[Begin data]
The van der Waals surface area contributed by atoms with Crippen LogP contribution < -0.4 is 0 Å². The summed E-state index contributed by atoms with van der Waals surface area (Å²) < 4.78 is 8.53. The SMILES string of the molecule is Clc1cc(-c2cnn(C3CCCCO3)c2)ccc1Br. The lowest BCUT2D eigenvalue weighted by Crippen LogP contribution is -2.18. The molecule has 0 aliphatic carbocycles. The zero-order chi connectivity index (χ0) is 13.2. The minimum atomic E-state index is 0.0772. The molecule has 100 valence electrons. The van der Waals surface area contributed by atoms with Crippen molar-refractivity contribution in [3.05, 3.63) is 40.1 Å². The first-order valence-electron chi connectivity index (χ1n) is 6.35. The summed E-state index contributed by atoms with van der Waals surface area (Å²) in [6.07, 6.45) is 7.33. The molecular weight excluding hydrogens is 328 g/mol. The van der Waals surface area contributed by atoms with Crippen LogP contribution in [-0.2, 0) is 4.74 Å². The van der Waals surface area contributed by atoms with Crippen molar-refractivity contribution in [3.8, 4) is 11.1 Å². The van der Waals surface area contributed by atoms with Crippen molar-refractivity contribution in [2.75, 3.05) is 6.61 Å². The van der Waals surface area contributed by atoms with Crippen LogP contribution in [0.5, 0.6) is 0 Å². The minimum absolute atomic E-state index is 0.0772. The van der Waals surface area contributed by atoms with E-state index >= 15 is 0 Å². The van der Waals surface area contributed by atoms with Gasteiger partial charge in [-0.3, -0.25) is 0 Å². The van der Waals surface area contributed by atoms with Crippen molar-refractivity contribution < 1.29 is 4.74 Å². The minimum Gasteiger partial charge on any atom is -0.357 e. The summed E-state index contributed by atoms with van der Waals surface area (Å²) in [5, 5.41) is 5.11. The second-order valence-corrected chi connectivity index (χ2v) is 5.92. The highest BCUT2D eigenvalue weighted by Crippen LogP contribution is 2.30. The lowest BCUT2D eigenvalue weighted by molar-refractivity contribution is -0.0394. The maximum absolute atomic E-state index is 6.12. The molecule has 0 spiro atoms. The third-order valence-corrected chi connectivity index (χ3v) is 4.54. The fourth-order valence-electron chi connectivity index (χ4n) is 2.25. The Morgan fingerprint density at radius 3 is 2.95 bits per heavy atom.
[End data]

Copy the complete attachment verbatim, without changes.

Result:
The van der Waals surface area contributed by atoms with Crippen LogP contribution < -0.4 is 0 Å². The summed E-state index contributed by atoms with van der Waals surface area (Å²) < 4.78 is 8.53. The SMILES string of the molecule is Clc1cc(-c2cnn(C3CCCCO3)c2)ccc1Br. The lowest BCUT2D eigenvalue weighted by Crippen LogP contribution is -2.18. The molecule has 0 aliphatic carbocycles. The zero-order chi connectivity index (χ0) is 13.2. The minimum atomic E-state index is 0.0772. The molecule has 100 valence electrons. The van der Waals surface area contributed by atoms with Crippen molar-refractivity contribution in [3.05, 3.63) is 40.1 Å². The first-order valence-electron chi connectivity index (χ1n) is 6.35. The summed E-state index contributed by atoms with van der Waals surface area (Å²) in [6.07, 6.45) is 7.33. The molecular weight excluding hydrogens is 328 g/mol. The van der Waals surface area contributed by atoms with Crippen LogP contribution in [-0.2, 0) is 4.74 Å². The van der Waals surface area contributed by atoms with Crippen molar-refractivity contribution in [3.8, 4) is 11.1 Å². The van der Waals surface area contributed by atoms with Crippen molar-refractivity contribution in [2.75, 3.05) is 6.61 Å². The van der Waals surface area contributed by atoms with Crippen LogP contribution in [0.5, 0.6) is 0 Å². The minimum absolute atomic E-state index is 0.0772. The van der Waals surface area contributed by atoms with E-state index >= 15 is 0 Å². The van der Waals surface area contributed by atoms with Gasteiger partial charge in [-0.3, -0.25) is 0 Å². The van der Waals surface area contributed by atoms with Crippen molar-refractivity contribution < 1.29 is 4.74 Å². The minimum Gasteiger partial charge on any atom is -0.357 e. The summed E-state index contributed by atoms with van der Waals surface area (Å²) in [5, 5.41) is 5.11. The second-order valence-corrected chi connectivity index (χ2v) is 5.92. The highest BCUT2D eigenvalue weighted by Crippen LogP contribution is 2.30. The lowest BCUT2D eigenvalue weighted by molar-refractivity contribution is -0.0394. The maximum absolute atomic E-state index is 6.12. The molecule has 0 spiro atoms. The third-order valence-corrected chi connectivity index (χ3v) is 4.54. The fourth-order valence-electron chi connectivity index (χ4n) is 2.25. The Morgan fingerprint density at radius 3 is 2.95 bits per heavy atom.